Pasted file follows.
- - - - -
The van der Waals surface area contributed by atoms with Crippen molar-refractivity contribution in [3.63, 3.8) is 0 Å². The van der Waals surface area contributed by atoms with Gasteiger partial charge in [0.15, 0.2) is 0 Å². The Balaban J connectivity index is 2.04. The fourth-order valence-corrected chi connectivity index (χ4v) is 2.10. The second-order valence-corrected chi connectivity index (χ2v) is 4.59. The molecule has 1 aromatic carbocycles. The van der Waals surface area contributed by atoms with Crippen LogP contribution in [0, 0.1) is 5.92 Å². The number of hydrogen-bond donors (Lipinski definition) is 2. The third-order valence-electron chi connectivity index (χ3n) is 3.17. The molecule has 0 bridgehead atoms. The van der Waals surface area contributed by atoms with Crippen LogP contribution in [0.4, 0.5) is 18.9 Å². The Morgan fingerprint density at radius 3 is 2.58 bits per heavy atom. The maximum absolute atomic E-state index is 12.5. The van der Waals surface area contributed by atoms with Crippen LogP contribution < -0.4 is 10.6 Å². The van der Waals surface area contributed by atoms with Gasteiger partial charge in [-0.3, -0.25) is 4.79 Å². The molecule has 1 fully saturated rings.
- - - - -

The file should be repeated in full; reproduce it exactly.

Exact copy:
The van der Waals surface area contributed by atoms with Crippen molar-refractivity contribution in [3.63, 3.8) is 0 Å². The van der Waals surface area contributed by atoms with Gasteiger partial charge in [0.15, 0.2) is 0 Å². The Balaban J connectivity index is 2.04. The fourth-order valence-corrected chi connectivity index (χ4v) is 2.10. The second-order valence-corrected chi connectivity index (χ2v) is 4.59. The molecule has 1 aromatic carbocycles. The van der Waals surface area contributed by atoms with Crippen LogP contribution in [0, 0.1) is 5.92 Å². The number of hydrogen-bond donors (Lipinski definition) is 2. The third-order valence-electron chi connectivity index (χ3n) is 3.17. The molecule has 0 bridgehead atoms. The van der Waals surface area contributed by atoms with Crippen LogP contribution in [0.4, 0.5) is 18.9 Å². The Morgan fingerprint density at radius 3 is 2.58 bits per heavy atom. The maximum absolute atomic E-state index is 12.5. The van der Waals surface area contributed by atoms with Crippen LogP contribution < -0.4 is 10.6 Å². The van der Waals surface area contributed by atoms with Gasteiger partial charge in [-0.3, -0.25) is 4.79 Å². The molecule has 1 fully saturated rings.